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    Huskies are known to be very VERY bad with cats and other small animals. They have a super-high prey drive. They are also pullers, so teaching loose leash walking can be a challenge.

    Treat her like a new puppy. She never gets attention from ANYONE unless all 4 feet are on the floor. So teaching her "down" as in "lay down" might be a good first step. Look up clicker training.

    Step 2: exercise exercise exercise. Huskies were created to spend all day pulling heavy loads, so it takes dedication to get them tired out.

    There are several youtube videos on training your dog to behave on leash as well as not jumping up.

    I wouldn't trust a fence to hold a husky, they are notorious escape artists and climbers. Most husky websites say that even an 8ft fence is no match for them, esp if it's chain-link!
     
  6. Smartie_Pants

    Smartie_Pants Chillin' With My Peeps

    Oct 5, 2008
    Madisonville, KY
    LOL. We learned about them being escape artists from the first dog. The fence is well over six feet high, and not chain link, and I check regularly for any holes they might be trying to dig under without my knowledge. They are so smart, and that works both ways. It can be a blessing and a handful. This is a really sweet dog, I just have to lay down the rules and establish dominance with her. I'm just not sure how, because with our other huskey it was so much easier. I'm definitley looking up training videos though. I like a challege. Which is why I now have six dogs. One of which is in a wheelchair.
     
    Last edited: Sep 21, 2011
  7. Kevin565

    Kevin565 Chicken Obsessed Premium Member

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    1. Exercise is a must. Huskies need alot of physical and mental stimulation to stay content.
    2. Food seems to be a very good motivators for huskies. Treats can make the training easier.
    3. Make sure she knows that your the boss. Any leniency will give rise to issues later
     
  8. watchdogps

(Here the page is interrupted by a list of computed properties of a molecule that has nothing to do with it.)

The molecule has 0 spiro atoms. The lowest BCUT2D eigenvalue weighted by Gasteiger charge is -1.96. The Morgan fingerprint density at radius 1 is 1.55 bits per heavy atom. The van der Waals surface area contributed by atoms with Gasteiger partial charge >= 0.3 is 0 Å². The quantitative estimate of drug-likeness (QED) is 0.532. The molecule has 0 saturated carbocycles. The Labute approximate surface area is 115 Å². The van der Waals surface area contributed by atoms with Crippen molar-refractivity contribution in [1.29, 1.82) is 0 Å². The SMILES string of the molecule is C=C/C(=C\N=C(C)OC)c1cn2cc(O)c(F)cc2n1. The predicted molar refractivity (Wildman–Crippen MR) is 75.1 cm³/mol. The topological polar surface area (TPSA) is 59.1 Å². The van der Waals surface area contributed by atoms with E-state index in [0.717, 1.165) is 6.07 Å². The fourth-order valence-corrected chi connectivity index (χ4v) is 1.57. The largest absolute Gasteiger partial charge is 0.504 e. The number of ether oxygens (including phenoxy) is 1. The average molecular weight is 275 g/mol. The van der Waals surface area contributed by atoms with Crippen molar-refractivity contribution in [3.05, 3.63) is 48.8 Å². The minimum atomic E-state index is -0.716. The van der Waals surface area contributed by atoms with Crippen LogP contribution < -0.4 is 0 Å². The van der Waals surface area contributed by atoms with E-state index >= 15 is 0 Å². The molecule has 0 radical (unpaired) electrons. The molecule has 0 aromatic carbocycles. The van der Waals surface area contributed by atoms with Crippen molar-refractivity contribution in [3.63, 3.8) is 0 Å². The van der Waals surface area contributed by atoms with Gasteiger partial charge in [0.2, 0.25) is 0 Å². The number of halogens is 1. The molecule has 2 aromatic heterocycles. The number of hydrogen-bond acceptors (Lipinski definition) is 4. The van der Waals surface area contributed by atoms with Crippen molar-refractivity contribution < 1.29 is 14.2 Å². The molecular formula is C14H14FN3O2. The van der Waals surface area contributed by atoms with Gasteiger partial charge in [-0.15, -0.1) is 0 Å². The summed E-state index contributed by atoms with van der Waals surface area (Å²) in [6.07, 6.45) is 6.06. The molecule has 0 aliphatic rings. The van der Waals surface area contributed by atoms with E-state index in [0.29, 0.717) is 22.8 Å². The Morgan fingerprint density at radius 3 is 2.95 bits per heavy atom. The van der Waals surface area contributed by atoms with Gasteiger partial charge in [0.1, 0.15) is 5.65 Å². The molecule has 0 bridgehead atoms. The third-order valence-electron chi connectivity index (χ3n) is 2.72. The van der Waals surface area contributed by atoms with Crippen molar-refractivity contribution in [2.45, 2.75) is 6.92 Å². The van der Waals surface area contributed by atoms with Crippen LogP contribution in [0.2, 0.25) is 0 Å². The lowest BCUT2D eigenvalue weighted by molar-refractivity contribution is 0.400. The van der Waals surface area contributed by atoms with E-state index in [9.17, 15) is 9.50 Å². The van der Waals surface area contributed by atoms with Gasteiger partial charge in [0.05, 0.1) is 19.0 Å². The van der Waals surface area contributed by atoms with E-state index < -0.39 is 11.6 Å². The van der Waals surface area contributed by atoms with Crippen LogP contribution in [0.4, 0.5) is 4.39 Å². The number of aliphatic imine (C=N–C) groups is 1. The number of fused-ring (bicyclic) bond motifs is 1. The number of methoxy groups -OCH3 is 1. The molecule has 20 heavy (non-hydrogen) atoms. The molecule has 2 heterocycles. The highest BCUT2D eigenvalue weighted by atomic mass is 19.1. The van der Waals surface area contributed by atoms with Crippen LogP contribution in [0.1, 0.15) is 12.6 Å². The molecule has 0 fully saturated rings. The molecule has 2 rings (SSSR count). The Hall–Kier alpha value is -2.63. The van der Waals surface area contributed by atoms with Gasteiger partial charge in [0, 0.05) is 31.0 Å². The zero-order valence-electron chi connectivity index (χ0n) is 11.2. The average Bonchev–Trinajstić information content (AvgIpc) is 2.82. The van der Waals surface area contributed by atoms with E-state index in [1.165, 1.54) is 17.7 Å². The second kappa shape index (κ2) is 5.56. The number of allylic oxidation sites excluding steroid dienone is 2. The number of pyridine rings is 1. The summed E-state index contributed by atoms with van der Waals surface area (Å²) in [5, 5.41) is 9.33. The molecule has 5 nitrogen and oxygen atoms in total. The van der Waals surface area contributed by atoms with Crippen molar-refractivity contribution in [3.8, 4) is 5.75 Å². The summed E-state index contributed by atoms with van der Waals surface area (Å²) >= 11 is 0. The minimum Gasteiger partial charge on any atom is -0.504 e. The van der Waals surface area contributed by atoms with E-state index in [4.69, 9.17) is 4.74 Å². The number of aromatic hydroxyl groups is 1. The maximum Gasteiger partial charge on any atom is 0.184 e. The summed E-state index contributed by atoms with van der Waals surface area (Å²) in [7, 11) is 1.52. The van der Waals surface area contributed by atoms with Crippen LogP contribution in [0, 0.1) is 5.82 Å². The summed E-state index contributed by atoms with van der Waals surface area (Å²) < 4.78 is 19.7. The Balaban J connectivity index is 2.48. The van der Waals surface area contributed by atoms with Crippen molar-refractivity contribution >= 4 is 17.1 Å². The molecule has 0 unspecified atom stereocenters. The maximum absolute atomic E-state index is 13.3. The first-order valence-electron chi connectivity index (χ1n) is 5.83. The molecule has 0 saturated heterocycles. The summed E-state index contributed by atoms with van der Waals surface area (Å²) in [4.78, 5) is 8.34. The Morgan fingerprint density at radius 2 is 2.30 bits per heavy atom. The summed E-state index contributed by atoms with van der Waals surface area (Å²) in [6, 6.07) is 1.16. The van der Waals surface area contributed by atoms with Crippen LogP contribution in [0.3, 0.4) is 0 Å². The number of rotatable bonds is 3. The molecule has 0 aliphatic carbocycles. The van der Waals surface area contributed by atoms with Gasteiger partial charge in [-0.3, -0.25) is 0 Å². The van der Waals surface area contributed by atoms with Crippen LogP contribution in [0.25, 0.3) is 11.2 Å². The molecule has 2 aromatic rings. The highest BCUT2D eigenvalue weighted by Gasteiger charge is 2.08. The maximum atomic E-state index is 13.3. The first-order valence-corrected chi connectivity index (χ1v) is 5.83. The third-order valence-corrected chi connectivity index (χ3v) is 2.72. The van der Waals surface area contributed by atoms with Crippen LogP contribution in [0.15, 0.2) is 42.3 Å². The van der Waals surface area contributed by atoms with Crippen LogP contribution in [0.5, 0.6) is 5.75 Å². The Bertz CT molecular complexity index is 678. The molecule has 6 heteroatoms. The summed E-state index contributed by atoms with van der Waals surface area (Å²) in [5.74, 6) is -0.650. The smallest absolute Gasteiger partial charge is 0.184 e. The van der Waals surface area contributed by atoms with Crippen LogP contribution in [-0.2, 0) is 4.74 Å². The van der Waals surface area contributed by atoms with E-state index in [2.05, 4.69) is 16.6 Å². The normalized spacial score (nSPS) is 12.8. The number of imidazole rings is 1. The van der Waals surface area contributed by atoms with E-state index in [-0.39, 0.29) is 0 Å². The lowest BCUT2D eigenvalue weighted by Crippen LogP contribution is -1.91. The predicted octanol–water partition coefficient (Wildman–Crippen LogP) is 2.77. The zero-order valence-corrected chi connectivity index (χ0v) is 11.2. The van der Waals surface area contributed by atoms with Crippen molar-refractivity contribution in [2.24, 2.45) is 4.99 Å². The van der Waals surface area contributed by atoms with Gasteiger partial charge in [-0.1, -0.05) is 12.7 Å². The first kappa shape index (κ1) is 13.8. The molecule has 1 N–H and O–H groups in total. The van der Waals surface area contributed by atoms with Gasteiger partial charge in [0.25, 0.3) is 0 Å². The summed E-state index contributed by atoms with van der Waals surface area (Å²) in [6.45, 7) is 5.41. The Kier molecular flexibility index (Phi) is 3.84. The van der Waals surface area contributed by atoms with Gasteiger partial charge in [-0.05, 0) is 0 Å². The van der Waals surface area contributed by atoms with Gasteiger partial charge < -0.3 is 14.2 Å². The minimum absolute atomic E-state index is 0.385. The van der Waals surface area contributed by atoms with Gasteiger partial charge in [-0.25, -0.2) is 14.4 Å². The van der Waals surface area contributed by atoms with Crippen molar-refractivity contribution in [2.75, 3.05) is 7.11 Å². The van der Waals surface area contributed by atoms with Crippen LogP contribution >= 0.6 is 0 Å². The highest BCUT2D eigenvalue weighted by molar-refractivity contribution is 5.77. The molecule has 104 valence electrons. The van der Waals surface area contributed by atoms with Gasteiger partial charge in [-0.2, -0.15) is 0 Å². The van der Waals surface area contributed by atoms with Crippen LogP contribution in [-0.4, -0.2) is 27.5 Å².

watchdogps Chillin' With My Peeps

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    Central Ohio
    I hate Cesar Milan, he's an idiot. I have spoken to him in person and he will admit that unless you do what he says every day the dog goes back to bad behavior. That means it doesnt work. Hello!
    Key is to teach the dog what TO DO not what NO to do.
    I agree with Dainerra - look up clicker training. its really not that hard once you grasp the basic concept. Jean Donaldson is a great trainer/behaviorist and a ton of her stuff is available online or in inexpensive booklets.
     
  9. Rosto

    Rosto Chillin' With My Peeps

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    I taught my dogs not to drag me by first carrying treats in my pockets. Talk to the dog and periodically pull out a treat as you are walking and hand it over. They soon start paying attention you you and your hands. If the keep pulling you around, Try saying NO and then doing a complete 360 every time they started pulling. They soon learned, Hey!!! we aren't heading to the the park right now, but back home! So, they usually quickly learned to stop with the pulling if they want to keep moving. Another tip, if they keep it up long, Say NO, then stop in place. Order them to sit, and stay still until they sit quietly. They soon figure they aren't going anywhere if they are dragging you all over creation. It worked for me!!!
    Amy